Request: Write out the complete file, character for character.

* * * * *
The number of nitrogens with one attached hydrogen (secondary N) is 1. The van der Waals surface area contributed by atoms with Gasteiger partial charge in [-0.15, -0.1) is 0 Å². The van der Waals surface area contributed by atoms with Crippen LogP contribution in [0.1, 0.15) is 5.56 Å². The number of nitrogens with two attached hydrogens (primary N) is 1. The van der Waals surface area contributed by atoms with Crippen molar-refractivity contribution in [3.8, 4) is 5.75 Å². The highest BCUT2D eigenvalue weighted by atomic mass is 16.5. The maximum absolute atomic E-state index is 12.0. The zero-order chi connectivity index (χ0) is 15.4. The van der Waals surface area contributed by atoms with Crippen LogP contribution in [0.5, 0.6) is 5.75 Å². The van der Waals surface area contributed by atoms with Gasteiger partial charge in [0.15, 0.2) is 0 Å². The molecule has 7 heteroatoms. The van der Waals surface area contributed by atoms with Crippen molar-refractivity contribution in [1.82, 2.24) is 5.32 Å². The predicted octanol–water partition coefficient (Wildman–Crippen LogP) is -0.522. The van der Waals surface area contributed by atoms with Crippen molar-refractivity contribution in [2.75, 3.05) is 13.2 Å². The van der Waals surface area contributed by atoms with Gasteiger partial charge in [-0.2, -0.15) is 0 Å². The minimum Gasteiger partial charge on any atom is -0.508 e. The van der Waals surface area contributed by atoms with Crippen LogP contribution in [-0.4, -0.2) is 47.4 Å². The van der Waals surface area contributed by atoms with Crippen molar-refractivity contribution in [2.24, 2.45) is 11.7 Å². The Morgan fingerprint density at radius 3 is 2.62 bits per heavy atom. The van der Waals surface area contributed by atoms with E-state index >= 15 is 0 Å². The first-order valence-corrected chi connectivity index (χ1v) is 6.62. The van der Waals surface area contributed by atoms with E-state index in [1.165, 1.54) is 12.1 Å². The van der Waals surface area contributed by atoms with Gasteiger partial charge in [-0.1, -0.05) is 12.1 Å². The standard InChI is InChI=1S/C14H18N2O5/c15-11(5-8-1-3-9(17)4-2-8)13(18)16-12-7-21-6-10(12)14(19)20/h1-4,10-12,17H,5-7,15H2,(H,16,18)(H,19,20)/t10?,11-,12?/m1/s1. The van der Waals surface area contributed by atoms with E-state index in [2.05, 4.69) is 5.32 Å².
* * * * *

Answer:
The number of nitrogens with one attached hydrogen (secondary N) is 1. The van der Waals surface area contributed by atoms with Gasteiger partial charge in [-0.15, -0.1) is 0 Å². The van der Waals surface area contributed by atoms with Crippen LogP contribution in [0.1, 0.15) is 5.56 Å². The number of nitrogens with two attached hydrogens (primary N) is 1. The van der Waals surface area contributed by atoms with Crippen molar-refractivity contribution in [3.8, 4) is 5.75 Å². The highest BCUT2D eigenvalue weighted by atomic mass is 16.5. The maximum absolute atomic E-state index is 12.0. The zero-order chi connectivity index (χ0) is 15.4. The van der Waals surface area contributed by atoms with Crippen LogP contribution in [0.5, 0.6) is 5.75 Å². The van der Waals surface area contributed by atoms with Gasteiger partial charge in [0.15, 0.2) is 0 Å². The molecule has 7 heteroatoms. The van der Waals surface area contributed by atoms with Crippen molar-refractivity contribution in [1.82, 2.24) is 5.32 Å². The predicted octanol–water partition coefficient (Wildman–Crippen LogP) is -0.522. The van der Waals surface area contributed by atoms with Crippen molar-refractivity contribution in [2.75, 3.05) is 13.2 Å². The van der Waals surface area contributed by atoms with Gasteiger partial charge in [-0.2, -0.15) is 0 Å². The minimum Gasteiger partial charge on any atom is -0.508 e. The van der Waals surface area contributed by atoms with Crippen LogP contribution in [-0.4, -0.2) is 47.4 Å². The van der Waals surface area contributed by atoms with Crippen molar-refractivity contribution in [2.24, 2.45) is 11.7 Å². The Morgan fingerprint density at radius 3 is 2.62 bits per heavy atom. The van der Waals surface area contributed by atoms with E-state index >= 15 is 0 Å². The first-order valence-corrected chi connectivity index (χ1v) is 6.62. The van der Waals surface area contributed by atoms with E-state index in [1.165, 1.54) is 12.1 Å². The van der Waals surface area contributed by atoms with Gasteiger partial charge in [-0.1, -0.05) is 12.1 Å². The standard InChI is InChI=1S/C14H18N2O5/c15-11(5-8-1-3-9(17)4-2-8)13(18)16-12-7-21-6-10(12)14(19)20/h1-4,10-12,17H,5-7,15H2,(H,16,18)(H,19,20)/t10?,11-,12?/m1/s1. The van der Waals surface area contributed by atoms with E-state index in [2.05, 4.69) is 5.32 Å².